Eleven years after the riots, H Street NE, a once prosperous neighborhood shopping district, is a chain reaction waiting to happen.

While builders and bureaucrats unfold plans for major projects that will make prosperity fall in place, businessmen are tired of attending their meetings. Instead, they keep a wary eye on anyone who enters their stores and speak with gambler's optimism about their chances of hanging on.

Some have struck a truce with those who call the sidewalk their home, trading free breakfasts for protection from theft and vandalism.

Those with long memories recall when the sidewalks were jammed with shoppers. But today, they shrug their shoulders when asked about redevelopment plans. It is clear from interviews that H Street's small businessmen will wait for the carpenters and masons before they start thinking about prosperity from a government-sponsored development. As an H Street haberdasher said, "Never believe what you hear and only half of what you see, and then only if you can touch it."

Merchants remember the H Street NE area, a 17-block corridor that runs from North Capitol to Benning Road and the Hechinger Co.'s lumber yard, as a vibrant neighborhood shopping district in the 1930s, '40s and '50s. "It was a very necessary part of the neighborhood," said William Calomiris, a real estate agent and president of the Metropolitan Washington Board of Trade when the riots hit.

But the 1960s brought suburban shopping malls with fancy stores, lower prices and free parking just when the income of H Street residents was declining. The area was already in economic trouble when the death of Martin Luther King Jr. on April 4, 1968, sparked three days of rioting and brought flames to areas of the city. H Street was among the hardest hit. Some of its south side buildings were left as shells.

The riots were the proverbial "final straw" said Arnold Mays, acting administrator of the D.C. Development Administration, a subsection of the Department of Housing and community Development, the spearhead for revitalizing H Street and other declining Washington neighborhoods.

There has been little evidence since then of improvements in the commercial area, although the Development Administration has been successful in clearing large tracts of land for construction, like the two blocks between 8th and 10th Streets, where a commercial shopping mall is planned by Orleans Construction Co. of Cleveland.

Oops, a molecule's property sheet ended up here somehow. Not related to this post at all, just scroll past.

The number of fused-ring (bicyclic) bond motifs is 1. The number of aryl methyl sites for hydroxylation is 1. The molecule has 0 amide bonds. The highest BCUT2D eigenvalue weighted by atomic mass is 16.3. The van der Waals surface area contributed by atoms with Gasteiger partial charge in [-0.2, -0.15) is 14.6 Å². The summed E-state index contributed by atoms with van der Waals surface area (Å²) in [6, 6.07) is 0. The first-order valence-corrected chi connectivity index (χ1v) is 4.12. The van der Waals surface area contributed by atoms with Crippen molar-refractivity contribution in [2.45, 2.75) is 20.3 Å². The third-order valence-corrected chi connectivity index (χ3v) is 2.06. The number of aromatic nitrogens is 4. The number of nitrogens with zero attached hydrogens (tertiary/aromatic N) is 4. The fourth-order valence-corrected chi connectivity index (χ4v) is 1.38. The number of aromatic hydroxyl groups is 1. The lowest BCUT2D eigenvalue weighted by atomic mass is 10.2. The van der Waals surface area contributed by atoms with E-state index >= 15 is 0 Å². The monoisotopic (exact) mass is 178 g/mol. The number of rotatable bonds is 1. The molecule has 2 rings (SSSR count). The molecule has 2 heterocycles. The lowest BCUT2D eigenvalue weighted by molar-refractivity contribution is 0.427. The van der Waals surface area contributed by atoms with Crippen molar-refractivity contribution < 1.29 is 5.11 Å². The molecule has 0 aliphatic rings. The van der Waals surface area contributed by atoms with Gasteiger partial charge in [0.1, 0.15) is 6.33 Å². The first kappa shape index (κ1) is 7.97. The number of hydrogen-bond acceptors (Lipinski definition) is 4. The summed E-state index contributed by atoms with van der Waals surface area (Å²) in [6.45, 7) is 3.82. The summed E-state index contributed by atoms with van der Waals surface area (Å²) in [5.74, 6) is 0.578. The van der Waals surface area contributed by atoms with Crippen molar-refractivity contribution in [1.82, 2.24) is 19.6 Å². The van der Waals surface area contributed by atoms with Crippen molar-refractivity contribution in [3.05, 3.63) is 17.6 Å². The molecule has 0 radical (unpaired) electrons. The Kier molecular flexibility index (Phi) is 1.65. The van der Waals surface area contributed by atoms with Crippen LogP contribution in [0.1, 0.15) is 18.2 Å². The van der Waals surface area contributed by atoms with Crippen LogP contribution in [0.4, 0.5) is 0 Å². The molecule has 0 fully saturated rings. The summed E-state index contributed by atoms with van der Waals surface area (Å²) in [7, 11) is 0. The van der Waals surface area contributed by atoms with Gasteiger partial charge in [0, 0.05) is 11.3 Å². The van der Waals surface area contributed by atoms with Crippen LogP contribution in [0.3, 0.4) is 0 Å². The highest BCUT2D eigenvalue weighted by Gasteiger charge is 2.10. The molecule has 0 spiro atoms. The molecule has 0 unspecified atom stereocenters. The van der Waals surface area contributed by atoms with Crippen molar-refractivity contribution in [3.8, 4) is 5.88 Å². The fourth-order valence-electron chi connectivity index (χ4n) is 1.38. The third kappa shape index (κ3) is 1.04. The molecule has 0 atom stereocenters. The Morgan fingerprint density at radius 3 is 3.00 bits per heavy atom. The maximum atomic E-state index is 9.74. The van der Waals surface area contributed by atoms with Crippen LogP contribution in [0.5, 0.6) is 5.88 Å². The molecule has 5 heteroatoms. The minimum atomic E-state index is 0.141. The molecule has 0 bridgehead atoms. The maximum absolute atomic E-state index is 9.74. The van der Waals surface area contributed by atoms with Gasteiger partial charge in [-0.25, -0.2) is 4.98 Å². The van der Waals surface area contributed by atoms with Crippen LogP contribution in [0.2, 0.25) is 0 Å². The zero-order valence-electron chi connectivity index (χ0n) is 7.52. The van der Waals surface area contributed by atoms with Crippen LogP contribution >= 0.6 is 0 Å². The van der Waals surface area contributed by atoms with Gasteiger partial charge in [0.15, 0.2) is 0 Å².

Groundbreaking for this $8 million or $9 million project, the showpiece of the DHCD's H Street commercial plans, is expected in the near future. However, Orleans company officials remain mute on what it will include, except to indicate that a national chain department store and a large area drug store could be among the clients.

Plans call for the project to occupy a two block area, causing the closure of 9th Street from H to I streets. Besides the commercial development of the Orleans project, which the Development Administration calls "Parcel 7," it will include more than 200 housing units and 17 town houses, said William Bankett, H Street area director for the Development Administration.

In addition, seven other smaller sites have been selected for commercial redevelopment along H Street, Bankett said.

It is Parcel 7 that will "anchor" the south end of the business corridor for future development, Bankett said. The "anchor" at the north end will be the 10-acre Hechinger's mall on the site of the company's lumber yard at the intersection of H Street, Maryland Avenue and Benning Road.

The "anchor" theory sees the Orleans and Hechinger projects attracting shoppers who will, in turn, create enough local sales demand to attract more new businesses and to allow present businessmen to invest in renovations of their stores.

But the little guys on H Street are understandably confused about the future. Since the riots, there have been a handful of plans, from the initial drawings of 1969 to revisions in 1973 and 1976. The latest reports were issued by the Department of Housing and Community Development in February.

The players have changed numberous times. Several consulting groups have given advice on redevelopment, only to be dropped in favor of new voices. In addition, it was during this period that the District received "home rule" and agencies like the Redevelopment Land Agency, which has been responsible for purchasing riot sites for residential and commercial redevelopment, have changed from creatures of congress to subdivisions of the D.C. Development Administration.

Local business owners have orgainized to secure government-insured loans and Small Business Administration funds. But there have been fights within these orgainizations, causing still more splinter groups. Out of this history, the H Street Businessmen's Association has emerged as the principle business spokesman, and the H Street Local Development Corp., a nearcousin since it has a similar membership list, was formed as the agent of the association to secure private and public funding for smail businesses.

Also involved in the redevelopment program are the H Street Project Area Committee (PAC), the neighborhood arm of the Department of Housing and Community Development, and COMPAC, a business group that split from the H Street Businessmen's Associatin.

H Street PAC includes elected representatives of neighborhood organizations on its board of directors, which meets regularly to try to keep businesses informed about project plans. "When people say they don't know what's going on, it's because they don't go to the meetings," said the Rev. Stanley Berry, PAC director for the past seven years.